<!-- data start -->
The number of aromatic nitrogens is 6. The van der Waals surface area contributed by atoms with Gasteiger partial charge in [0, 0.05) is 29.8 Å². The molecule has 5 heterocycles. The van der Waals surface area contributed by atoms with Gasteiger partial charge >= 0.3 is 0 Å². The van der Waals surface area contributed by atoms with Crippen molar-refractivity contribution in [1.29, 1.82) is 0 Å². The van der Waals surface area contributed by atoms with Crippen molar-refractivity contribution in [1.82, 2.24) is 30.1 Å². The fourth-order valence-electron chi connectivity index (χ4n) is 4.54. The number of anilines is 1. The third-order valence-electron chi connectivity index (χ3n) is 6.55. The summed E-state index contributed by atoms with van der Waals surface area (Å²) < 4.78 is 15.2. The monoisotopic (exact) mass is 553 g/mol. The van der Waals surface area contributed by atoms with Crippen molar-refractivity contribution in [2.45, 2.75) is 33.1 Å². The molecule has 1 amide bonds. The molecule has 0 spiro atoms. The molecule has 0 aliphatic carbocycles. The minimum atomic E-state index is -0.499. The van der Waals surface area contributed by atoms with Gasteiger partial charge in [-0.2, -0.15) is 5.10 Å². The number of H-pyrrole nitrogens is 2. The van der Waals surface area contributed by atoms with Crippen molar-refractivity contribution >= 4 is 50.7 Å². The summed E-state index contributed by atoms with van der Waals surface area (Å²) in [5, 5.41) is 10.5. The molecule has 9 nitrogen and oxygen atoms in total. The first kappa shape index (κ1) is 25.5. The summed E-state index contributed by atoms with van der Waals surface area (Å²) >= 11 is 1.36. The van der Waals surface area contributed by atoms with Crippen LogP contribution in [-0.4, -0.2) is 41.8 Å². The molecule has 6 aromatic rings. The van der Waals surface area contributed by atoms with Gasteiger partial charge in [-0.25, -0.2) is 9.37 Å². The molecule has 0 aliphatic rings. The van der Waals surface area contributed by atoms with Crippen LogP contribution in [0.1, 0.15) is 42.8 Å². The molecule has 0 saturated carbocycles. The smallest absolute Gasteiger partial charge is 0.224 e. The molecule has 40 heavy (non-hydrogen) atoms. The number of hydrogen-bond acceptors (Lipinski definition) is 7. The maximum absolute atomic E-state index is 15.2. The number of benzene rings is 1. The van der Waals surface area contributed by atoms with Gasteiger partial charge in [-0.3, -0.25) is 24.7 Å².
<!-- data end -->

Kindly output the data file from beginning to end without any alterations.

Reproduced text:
The number of aromatic nitrogens is 6. The van der Waals surface area contributed by atoms with Gasteiger partial charge in [0, 0.05) is 29.8 Å². The molecule has 5 heterocycles. The van der Waals surface area contributed by atoms with Gasteiger partial charge >= 0.3 is 0 Å². The van der Waals surface area contributed by atoms with Crippen molar-refractivity contribution in [1.29, 1.82) is 0 Å². The van der Waals surface area contributed by atoms with Crippen molar-refractivity contribution in [1.82, 2.24) is 30.1 Å². The fourth-order valence-electron chi connectivity index (χ4n) is 4.54. The number of anilines is 1. The third-order valence-electron chi connectivity index (χ3n) is 6.55. The summed E-state index contributed by atoms with van der Waals surface area (Å²) < 4.78 is 15.2. The monoisotopic (exact) mass is 553 g/mol. The van der Waals surface area contributed by atoms with Crippen molar-refractivity contribution in [2.45, 2.75) is 33.1 Å². The molecule has 1 amide bonds. The molecule has 0 spiro atoms. The molecule has 0 aliphatic carbocycles. The minimum atomic E-state index is -0.499. The van der Waals surface area contributed by atoms with Gasteiger partial charge in [-0.2, -0.15) is 5.10 Å². The number of H-pyrrole nitrogens is 2. The van der Waals surface area contributed by atoms with Crippen molar-refractivity contribution >= 4 is 50.7 Å². The summed E-state index contributed by atoms with van der Waals surface area (Å²) in [5, 5.41) is 10.5. The molecule has 9 nitrogen and oxygen atoms in total. The first kappa shape index (κ1) is 25.5. The summed E-state index contributed by atoms with van der Waals surface area (Å²) >= 11 is 1.36. The van der Waals surface area contributed by atoms with Crippen LogP contribution in [-0.4, -0.2) is 41.8 Å². The molecule has 6 aromatic rings. The van der Waals surface area contributed by atoms with Gasteiger partial charge in [-0.25, -0.2) is 9.37 Å². The molecule has 0 aliphatic rings. The van der Waals surface area contributed by atoms with Crippen LogP contribution in [0.1, 0.15) is 42.8 Å². The molecule has 0 saturated carbocycles. The smallest absolute Gasteiger partial charge is 0.224 e. The molecule has 40 heavy (non-hydrogen) atoms. The number of hydrogen-bond acceptors (Lipinski definition) is 7. The maximum absolute atomic E-state index is 15.2. The number of benzene rings is 1. The van der Waals surface area contributed by atoms with Gasteiger partial charge in [-0.3, -0.25) is 24.7 Å².